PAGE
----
Church leaders in messy fight

Church leaders in messy fight

MASERU – A brutal fight between senior priests has thrown the Anglican Church in Lesotho into turmoil. Reverend Maieane Khaketla who was suspended for indiscipline last week has now teamed up with five other priests in an all-out attack against Bishop Mallane Taaso who is the head of the Anglican Church in Lesotho. In defiance of his suspension Reverend Khaketla conducted the holy mass at the St. James’ Cathedral last Sunday.

“I went there to do my God-given duty and that was all,” Reverend Khaketla said.  Reverends Palo Mphethi, Samuel Monyamane, Maseru Mongalo, Sello Moshoeshoe and Molemo Baartjies are fighting in Reverend Khaketla’s corner. The faction wrote a scathing statement accusing Bishop Taaso and the Archbishop of Cape Town, Thabo Makgoba, of running the diocese like their fief. They said Bishop Taaso was violating procedure. Archbishop Makgoba, they said, is not helping matters because he had ignored their pleas for help.

“We wrote letters and articles of presentment in which we accused Bishop Taaso of the diocese of Lesotho, of among other things, misappropriation of church funds and fraud and corruption,” Reverend Khaketla said. “When we put pressure on the Archbishop, he finally appointed a board of preliminary inquiry which was chaired by Bishop Nkosinathi Ndwandwe.”

“The Report was handed to the Archbishop, and up to date the contents of the report have been kept secret, even today we are still waiting for the Ndwandwe report.” Reverend Khaketla also said they were told that the Archbishop had decreed that the report should not be made public “as it will embarrass the church”. “This is the same Archbishop who at the time was busy calling the South African government to be transparent,” Reverend Khaketla said.

He said they continued to pester the Archbishop for intervention as they were all in suspension and were not paid. “The Archbishop finally relented although he refused to release the report. He sent a team to Lesotho made up of 10 members including Advocate Palesa Ncholo as the chair.” He said at the end of the meeting they drew up a list of resolutions, “which we agreed would be adhered to by all, and would be the pointer for their way forward”.

He said the resolutions included the immediate scrapping of the assessment of no stipend policy, no transfer for the clergy without prior consultation with the concerned priest and the suggested host parish. The resolutions also included immediate payment of all outstanding stipends for the suspended clergy, immediate revamping of the accounting system and installation of the pastel accounting system. They also agreed to have a proper selection, preparation and training of ordinary candidates and to stop discussing diocesan affairs in the media.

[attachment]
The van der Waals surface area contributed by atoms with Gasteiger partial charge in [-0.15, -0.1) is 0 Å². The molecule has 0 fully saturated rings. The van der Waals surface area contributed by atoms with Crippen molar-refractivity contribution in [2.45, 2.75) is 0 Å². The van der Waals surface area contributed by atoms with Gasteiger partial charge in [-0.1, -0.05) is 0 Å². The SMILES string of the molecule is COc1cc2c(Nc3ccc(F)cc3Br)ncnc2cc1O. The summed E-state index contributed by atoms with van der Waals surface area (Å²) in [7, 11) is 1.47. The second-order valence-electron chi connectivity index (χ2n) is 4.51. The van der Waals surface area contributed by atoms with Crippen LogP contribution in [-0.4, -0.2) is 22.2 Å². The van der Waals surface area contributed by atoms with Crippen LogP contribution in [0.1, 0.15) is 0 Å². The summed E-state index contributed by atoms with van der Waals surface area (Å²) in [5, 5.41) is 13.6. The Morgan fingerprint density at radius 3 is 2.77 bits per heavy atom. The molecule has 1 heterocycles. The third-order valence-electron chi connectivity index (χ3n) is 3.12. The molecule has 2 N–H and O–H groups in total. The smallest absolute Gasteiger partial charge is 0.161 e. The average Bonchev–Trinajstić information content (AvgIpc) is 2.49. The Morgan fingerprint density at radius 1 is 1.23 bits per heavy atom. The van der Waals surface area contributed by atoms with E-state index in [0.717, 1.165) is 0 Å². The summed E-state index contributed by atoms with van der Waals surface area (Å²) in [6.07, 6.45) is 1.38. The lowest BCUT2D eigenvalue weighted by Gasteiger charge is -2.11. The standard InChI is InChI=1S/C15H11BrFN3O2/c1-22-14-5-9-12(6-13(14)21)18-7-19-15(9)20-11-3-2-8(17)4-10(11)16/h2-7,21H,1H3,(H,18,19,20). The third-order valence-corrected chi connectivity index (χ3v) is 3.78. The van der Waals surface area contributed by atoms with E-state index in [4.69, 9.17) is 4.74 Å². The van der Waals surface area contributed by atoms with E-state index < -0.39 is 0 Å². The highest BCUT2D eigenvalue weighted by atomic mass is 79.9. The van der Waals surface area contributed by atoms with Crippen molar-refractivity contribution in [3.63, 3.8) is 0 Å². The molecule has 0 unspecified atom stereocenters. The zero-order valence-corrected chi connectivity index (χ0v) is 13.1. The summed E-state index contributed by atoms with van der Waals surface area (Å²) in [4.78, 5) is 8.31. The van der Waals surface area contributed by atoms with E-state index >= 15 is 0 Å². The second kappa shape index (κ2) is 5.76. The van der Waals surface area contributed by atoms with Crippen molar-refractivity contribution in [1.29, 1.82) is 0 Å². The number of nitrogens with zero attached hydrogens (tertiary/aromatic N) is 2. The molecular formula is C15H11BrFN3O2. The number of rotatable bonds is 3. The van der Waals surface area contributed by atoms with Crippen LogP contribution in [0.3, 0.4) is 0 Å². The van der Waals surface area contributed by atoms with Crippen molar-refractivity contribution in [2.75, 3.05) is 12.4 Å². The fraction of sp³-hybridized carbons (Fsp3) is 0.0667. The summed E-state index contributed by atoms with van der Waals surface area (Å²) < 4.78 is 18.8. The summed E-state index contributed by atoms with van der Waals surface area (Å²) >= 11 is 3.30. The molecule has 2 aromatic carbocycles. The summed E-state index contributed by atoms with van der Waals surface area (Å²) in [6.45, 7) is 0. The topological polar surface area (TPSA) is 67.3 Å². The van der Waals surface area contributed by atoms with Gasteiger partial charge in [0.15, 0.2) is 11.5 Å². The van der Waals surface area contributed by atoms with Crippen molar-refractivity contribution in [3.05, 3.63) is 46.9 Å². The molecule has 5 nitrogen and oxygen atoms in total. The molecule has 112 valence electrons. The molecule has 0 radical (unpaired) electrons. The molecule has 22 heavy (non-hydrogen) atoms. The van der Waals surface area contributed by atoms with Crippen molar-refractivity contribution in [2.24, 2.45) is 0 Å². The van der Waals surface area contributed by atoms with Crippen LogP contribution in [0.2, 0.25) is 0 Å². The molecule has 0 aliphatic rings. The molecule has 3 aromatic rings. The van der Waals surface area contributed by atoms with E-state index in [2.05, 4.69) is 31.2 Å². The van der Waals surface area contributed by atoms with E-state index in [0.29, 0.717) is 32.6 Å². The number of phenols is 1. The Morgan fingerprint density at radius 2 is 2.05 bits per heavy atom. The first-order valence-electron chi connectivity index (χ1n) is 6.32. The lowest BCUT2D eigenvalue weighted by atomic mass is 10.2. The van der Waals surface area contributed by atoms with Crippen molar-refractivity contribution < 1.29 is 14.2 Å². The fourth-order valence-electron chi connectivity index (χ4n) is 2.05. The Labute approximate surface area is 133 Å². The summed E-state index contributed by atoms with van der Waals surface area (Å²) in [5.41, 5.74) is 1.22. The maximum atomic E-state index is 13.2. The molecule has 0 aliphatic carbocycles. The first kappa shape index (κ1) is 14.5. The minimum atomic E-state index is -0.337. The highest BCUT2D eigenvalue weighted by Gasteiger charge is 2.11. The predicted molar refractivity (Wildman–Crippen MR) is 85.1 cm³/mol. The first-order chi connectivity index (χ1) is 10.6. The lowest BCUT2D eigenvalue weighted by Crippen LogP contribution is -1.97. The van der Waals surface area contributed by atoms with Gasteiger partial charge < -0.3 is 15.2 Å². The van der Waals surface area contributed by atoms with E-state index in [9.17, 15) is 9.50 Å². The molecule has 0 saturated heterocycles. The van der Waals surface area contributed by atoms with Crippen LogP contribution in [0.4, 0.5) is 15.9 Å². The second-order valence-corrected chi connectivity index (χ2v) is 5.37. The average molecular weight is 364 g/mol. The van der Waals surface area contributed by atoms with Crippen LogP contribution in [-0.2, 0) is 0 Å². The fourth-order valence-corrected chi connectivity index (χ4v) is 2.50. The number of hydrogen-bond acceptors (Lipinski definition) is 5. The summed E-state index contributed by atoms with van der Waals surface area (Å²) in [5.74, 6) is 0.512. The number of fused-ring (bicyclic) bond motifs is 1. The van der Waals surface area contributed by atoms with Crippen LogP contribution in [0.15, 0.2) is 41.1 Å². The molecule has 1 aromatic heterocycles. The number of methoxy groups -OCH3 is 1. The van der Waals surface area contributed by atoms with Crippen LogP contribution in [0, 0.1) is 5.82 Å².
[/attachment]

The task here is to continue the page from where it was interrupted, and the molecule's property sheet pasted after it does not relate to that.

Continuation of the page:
“But within two days Bishop Taaso called a press conference and said we were pardoned which was wrong according to our resolutions,” he added. He said even before the dust of the “visitorial team” had settled, “the bishop was already trampling underfoot all the resolutions we had agreed upon”. “All of us were immediately suspended without any consultation whatsoever, we were placed in parishes that never reach their monthly assessment as a punishment so that we could not get our salaries.”

He also said some of them were transferred to parishes which had no rectories and they had to fend for themselves and seek boarding among the faithful congregants. “We wrote to the Bishop requesting a meeting to chart the way forward and try to implement the visitorial teams’ resolutions but he blatantly refused to meet us saying we should talk to our archdeacons,” he added. He said they wrote ten letters but the bishop did not respond. Reverend Khaketla said the bishop has for a long time, since the joint statement, waged a war of words against them and also attacked them on pulpits and with his blessings many of his friends have gone to the media to attack them.

“As we had no option and access to pulpits across the diocese like the bishop and his cohorts, we had no option but to resort to social media.” Reverend Khaketla also said they wrote messages on Facebook saying “Taaso Must Go” and as a result he called them separately to question about posts but they refused to be divided. He said he was given a show cause letter by the bishop but did not respond to it until April 20 when he was suspended. “We repeat our call that the Bishop has done enough damage to the church.”

“It is time he went home, we have put petition in all parishes, which we request all Anglicans to sign,” he said. Bishop Taaso directed thepost to talk to his secretary, David Sengoai, who said there is no report done because the preliminary hearing was followed by a commission sent by Archbishop. “I don’t understand what report they are talking about,” Sengoai said. “The commission was here and they made it clear that Bishop Taaso did not misuse Anglican churches funds but they keep on painting the Bishop with those allegations.”

“There is nothing written that shows all the resolutions they are talking about. The six priests are telling lies”. “(Reverend Khaketla) always talks about resolutions that we do not even know. Logically, there is no way transfers can be negotiable,” Sengoai said. “What really provoked and angered Khaketla and those other priests was the fact that Bishop Taaso was found clean by the particular commission pertaining corruption issues,” Sengoai added. “What they want is to remove the Bishop so that they become the leaders of the church.”

Nkheli Liphoto


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